The barista looks at me, confused. Before her stands a 20 year-old woman ordering a kids’ drink — the little-known size smaller than Starbucks' tall. I confirm my order by proceeding to reveal my stage name: "Meena." I had learned long ago that attempting "Minahil" in a Starbucks line often results in outcomes even worse than autocorrect’s attempts to understand me.
Thirteen years ago, my family wouldn't have dreamed of paying nearly $3 for a cup of coffee. Amma would pass by the Starbucks on her way to the local bus stop in Bloomington, Indiana, and allow just the tiniest sliver of a thought about the mysterious mermaid-emblazoned cup. She’d quickly abandon the intrusion as she stepped off the bus, rushing to her under-the-table job delivering Chinese food or, depending on the day, to the rug store where my little sister and I spent hours jumping from one giant pile of rugs to another — flying with no magic carpet needed.
We flew back home, mostly, to the little township of Goth Machi, a gated community where we roamed the streets freely; where we’d fall asleep in the local cinema after the too-late-for-five-year-olds special, and our parents’ friends would carry us home; where anyone knew everyone; where I looked and talked just like the other kids.
But my parents wanted more. An adventure. So they saved, managed to score a scholarship, and we uprooted an established life in Pakistan so my dad could pursue his MBA at Indiana University. My family’s anthem became “Ao Wahan Chalain” — in English, “Let’s Go There.”
"When I embraced my passion for America’s flaws, I embraced my loyalty to the country itself."
And we did chalae — all the way to New York City, where my dad started on Wall Street with a bonus check big enough to put the past two years of scrimping behind us. It seemed like the American dream in the flesh.
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And yet, I didn’t feel American. None of us did. The wahan became Pakistan, and the dream became going back someday. As a Muslim-Pakistani immigrant who has only ever known a post-9/11 United States, I always felt that to accept Americaness would mean betraying my Pakistani heritage.
Maybe it's realizing I was hairier than the other fourth graders when my best friend pointed out that I looked “kind of like a gorilla if you only look at you from the neck down!” Or maybe it's the terrorist jokes throughout middle school, when no one knew my father was trapped in Canada for three months because his “suspicious” name had been flagged. Or maybe it’s constantly having to defend my Islamic faith in high school until I distanced myself enough from it that no one realizes now in college that I am Muslim.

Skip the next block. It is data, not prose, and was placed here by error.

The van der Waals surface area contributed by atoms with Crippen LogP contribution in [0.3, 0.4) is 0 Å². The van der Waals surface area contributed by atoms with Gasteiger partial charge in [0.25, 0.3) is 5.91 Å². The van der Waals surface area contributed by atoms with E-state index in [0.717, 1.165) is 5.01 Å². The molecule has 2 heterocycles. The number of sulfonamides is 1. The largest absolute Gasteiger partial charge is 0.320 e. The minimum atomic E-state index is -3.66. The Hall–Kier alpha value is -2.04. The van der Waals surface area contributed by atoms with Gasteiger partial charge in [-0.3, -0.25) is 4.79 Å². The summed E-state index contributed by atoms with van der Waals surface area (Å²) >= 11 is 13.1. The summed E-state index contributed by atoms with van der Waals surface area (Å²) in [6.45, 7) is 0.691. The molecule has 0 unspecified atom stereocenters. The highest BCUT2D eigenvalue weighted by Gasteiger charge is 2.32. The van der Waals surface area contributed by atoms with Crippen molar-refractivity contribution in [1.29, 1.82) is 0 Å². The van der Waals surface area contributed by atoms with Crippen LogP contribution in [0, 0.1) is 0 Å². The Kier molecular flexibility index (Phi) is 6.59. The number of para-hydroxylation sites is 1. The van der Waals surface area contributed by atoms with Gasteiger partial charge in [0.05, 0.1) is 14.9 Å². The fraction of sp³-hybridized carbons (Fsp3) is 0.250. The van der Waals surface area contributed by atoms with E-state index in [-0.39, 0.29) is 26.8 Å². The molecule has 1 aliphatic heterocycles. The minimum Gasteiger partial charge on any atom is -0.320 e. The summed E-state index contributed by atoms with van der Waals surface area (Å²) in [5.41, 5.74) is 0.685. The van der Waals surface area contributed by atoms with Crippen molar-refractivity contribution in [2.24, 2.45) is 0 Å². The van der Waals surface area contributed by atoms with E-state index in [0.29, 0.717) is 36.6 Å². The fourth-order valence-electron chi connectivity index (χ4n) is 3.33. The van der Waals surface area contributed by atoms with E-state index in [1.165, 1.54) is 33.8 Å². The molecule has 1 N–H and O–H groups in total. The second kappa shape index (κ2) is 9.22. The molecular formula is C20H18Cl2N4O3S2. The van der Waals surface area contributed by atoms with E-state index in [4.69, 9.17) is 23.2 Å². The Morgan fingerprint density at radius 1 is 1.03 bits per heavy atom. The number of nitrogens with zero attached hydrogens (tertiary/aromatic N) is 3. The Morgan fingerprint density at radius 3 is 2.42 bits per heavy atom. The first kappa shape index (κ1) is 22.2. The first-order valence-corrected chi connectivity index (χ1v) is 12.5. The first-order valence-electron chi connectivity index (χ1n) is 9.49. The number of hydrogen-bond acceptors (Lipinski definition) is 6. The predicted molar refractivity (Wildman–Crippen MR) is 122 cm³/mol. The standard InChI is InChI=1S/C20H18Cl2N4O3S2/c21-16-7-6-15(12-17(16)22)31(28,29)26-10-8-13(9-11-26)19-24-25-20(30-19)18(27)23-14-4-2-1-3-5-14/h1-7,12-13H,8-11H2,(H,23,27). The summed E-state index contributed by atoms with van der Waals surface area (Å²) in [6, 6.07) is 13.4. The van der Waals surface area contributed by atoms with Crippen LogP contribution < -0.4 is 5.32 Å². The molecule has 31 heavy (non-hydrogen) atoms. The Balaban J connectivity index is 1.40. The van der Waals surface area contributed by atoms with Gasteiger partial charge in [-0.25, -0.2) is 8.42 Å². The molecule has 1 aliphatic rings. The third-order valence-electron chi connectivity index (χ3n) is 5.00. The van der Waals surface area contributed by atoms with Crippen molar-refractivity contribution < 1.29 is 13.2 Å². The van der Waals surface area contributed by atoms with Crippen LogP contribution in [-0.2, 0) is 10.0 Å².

This inner struggle came to peak after my family received our green cards, our permanent residence.
Permanent? As in, permanently an outsider?
I was terrified. Permanent residence: a sign that the wahan of Pakistan is disappearing, and a sign that we were one step closer to citizenship. A sign that soon I’d have to make America my true home.
Despite having lived here the majority of my life, despite dual citizenship of the two countries being allowed, I couldn’t even consider it. And every trip to the airport where my family would be singled out only hardened my resolve to reject American citizenship.
“I’ll go back some day. I’ll fix things in Pakistan,” I told myself, ignoring the voice in my head that uttered the latter half of the statement: “…where I really belong.”
I devoted myself to becoming someone who could hopefully make that change someday: joining mock trial and student government, keeping up with Pakistani news, and eventually getting into Harvard. And the dream of wahan was enough to hold out.
Until Ferguson. Until Michael Brown, Eric Garner, Sandra Bland, Freddie Gray, Alton Sterling, Philando Castille — the list goes on. Maybe it seems like these two issues have nothing to do with each other, but Black Lives Matter is the movement that made me realize I am American, despite my hairy arms and brown skin.
Vijay Iyer, who vocalizes his activism through haunting jazz, discovered activism through an art form that originated from black communities in New Orleans. Anurima Bhargava, the chief of educational opportunities at the U.S. Dept. of Justice, found activism growing up on the South Side of Chicago. I was lucky enough to meet these people in my sophomore year, and they slowly opened my eyes to a concept I hadn’t considered before: that activism isn’t about advocating solely for the issues your community may be facing, but a movement that calls on people to address injustice everywhere.
My faith isn’t plain in my appearance, so I was able to push it away out of the fear of associating with the social burden that plagues Muslims today. But African Americans cannot push away their “social burden” like I did. They cannot dissociate, and they shouldn’t have to.
I realized I didn’t just want to go back to Pakistan someday to “fix” the political landscape there. I would be just as passionate about, and care just as much about the injustices happening here in America.
Black Lives Matter isn’t about me, or Pakistani Muslims in post-9/11 America, but its spirit is what made me — forced me — to care about this country. And when I embraced my passion for America’s flaws, I embraced my loyalty to the country itself.